Well I think it’s not just fathers and sons, it’s family. I’ll probably always write about family to a certain extent, because there’s history involved in that and landscape -- the territory that you inhabit as a family. I’m really obsessed with central and eastern Oregon and don’t feel like there’s enough work written about those places. …But I think because I am a father -- I was a father both with Wade Whitefish and my own two daughters -- and because my own father and stepfather weren’t up to the task, I think it’s something I’ll always write about. They say you write sometimes from the place where the wounds are, and I think that’s a would that I have. You’re always trying to heal it in some way.

Since writing the book, how have your feelings for you father changed?

Yes, as a matter of fact, they did. I think through Ormand’s generosity and forgiveness of my father I learned to follow Ormand’s lead and forgive him also.

You write about work in the small town west, which is something that you don’t really read about. Generally, people write either romantically or unromantically about ranching, or in nature writing work is really absent. Town work, such as working in your uncle’s store, is not an aspect of eastern Oregon -- or even the entire West -- that you see depicted very often.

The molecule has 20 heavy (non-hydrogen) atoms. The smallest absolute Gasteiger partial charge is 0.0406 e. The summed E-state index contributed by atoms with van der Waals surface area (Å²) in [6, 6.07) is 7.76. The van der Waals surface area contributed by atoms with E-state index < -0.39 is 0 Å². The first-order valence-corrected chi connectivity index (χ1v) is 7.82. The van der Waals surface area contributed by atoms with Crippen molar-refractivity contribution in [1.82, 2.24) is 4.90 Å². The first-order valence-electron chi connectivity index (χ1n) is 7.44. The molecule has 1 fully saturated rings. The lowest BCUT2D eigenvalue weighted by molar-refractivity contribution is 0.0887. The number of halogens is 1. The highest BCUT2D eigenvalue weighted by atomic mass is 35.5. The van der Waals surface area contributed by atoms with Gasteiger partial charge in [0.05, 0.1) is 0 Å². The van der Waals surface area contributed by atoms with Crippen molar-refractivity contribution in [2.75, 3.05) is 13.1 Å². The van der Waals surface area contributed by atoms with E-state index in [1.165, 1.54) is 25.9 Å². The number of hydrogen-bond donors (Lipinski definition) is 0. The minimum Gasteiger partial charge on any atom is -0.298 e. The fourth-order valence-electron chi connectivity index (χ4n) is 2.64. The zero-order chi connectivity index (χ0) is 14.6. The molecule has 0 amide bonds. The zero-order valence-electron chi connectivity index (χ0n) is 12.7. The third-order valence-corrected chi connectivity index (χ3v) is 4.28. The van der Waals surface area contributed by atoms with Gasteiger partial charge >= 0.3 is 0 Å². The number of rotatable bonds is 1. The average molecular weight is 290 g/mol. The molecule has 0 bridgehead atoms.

That’s an excellent point. One of the things that I try to do in my work is emphasize the importance of work. I think a lot of writers don’t do that and the reason, if you think about it, is very simple -- a lot of writers have trust funds. There are very few writers who come out of working class backgrounds. One of the things that I found out early on when I was sending out short stories was that the stories that had work in them always attracted the editor. The very first story I ever wrote was about working in the Sumpter Lead and Zinc mine over in Kellogg, Idaho. Nobody ever published that story, but everybody always commented on the work aspect in it.

Is there anything else you’d like to say?

I feel like this is my most important work to date and that it informs a lot of my novels. Subjects that I circle around in my novels, I really come up to and tackle head on.

I had one other thought...I want to do a story that doesn’t have to do with family. I’m planning for my next book to be about teaching. I want to make it funny. I have thirty-five years of being a teacher and I want to write about my checkered career.

The Source Weekly

In a region with thin media coverage, the Source has been a steady presence for the past 18 years in Central Oregon (especially for the ski/bike/beer town of Bend). Snappy music reviews, enthusiastic event coverage and insightful news analysis, the...